Going to Theater – The American Way

Going to Theater – The American Way
By Ioana Moldovan

The University of Southern California (USC) in Los Angeles
You’d think that going to see a play is the same everywhere in this wild world. Wrong! Every society has its way of staging things, has its own rituals around the event itself and if you are a theater critic, not only the performance is the show you must pay attention to, but it’s everything that goes around it as well. Every piece of theater is actually a fair piece of the society that it was conceived in and for.

For an Eastern European, the Mark Tape Forum in Los Angeles seams a building that just has been opened. So much creativity goes in the building and in the space around it that it seams the work of a contemporary and not at all a product of the ‘60s. It’s hard to believe that the American society, while breaking down taboos on sexism and racism, kept on building in such a way that 40 years later it still looks hip! And if from outside the theater looks so advanced, the performance hall is the grand matrix one is so accustomed with: the Greek amphitheater.
The foyer started to buzz with people around 7 in the evening, just one hour before the curtains were supposed to rise up. Sorry! For the light to go down – that is! The bar just left to the entrance was a sort of a mix alter, one for capitalism and business – another way to make an extra dollar, but I can also see the relevance of it in a foyer, as a modern worship place for Dionysus, the ancient Greek God of wine, the one whose crazy celebrations brought the art of tragedy to people.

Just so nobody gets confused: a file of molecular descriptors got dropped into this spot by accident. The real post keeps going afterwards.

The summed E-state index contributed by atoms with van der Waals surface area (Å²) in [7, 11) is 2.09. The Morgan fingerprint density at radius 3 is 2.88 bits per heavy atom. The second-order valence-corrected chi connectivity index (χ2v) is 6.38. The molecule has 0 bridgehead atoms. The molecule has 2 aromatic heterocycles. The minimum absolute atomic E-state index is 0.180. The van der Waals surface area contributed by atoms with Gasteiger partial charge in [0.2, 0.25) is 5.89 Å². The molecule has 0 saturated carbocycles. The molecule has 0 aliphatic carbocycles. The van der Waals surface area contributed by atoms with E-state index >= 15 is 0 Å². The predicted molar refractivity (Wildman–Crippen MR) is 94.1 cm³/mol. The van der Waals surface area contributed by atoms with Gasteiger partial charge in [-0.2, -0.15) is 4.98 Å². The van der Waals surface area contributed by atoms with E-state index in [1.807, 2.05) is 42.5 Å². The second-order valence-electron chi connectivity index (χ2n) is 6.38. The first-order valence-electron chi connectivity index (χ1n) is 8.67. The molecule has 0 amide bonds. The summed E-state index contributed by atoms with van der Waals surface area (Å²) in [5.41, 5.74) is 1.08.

I’ve passed the invitation the curly god was waving me into. I wanted to feel it all and let myself dazzled by the talent of the playwright, the director, the actors, the stage designer, the light designer… They all were the drug I wanted to taste. I wanted their wit and profoundness to play with my mind! I am a theater junkie and there for I am the perfect spectator to have in the audience. I pay attention to people’s conversation around me and if I get details I know that are not right, I enter the conversation explaining about everything, giving secret details on theater and its masonry. I am a performer of a kind, I think. I am the one that gives away for free points of view and little stories that make up the Gnostic theater history. Each audience, at each performance, everywhere in the world, has one of such every time. I like to think I am that one every time I step in a theater hall.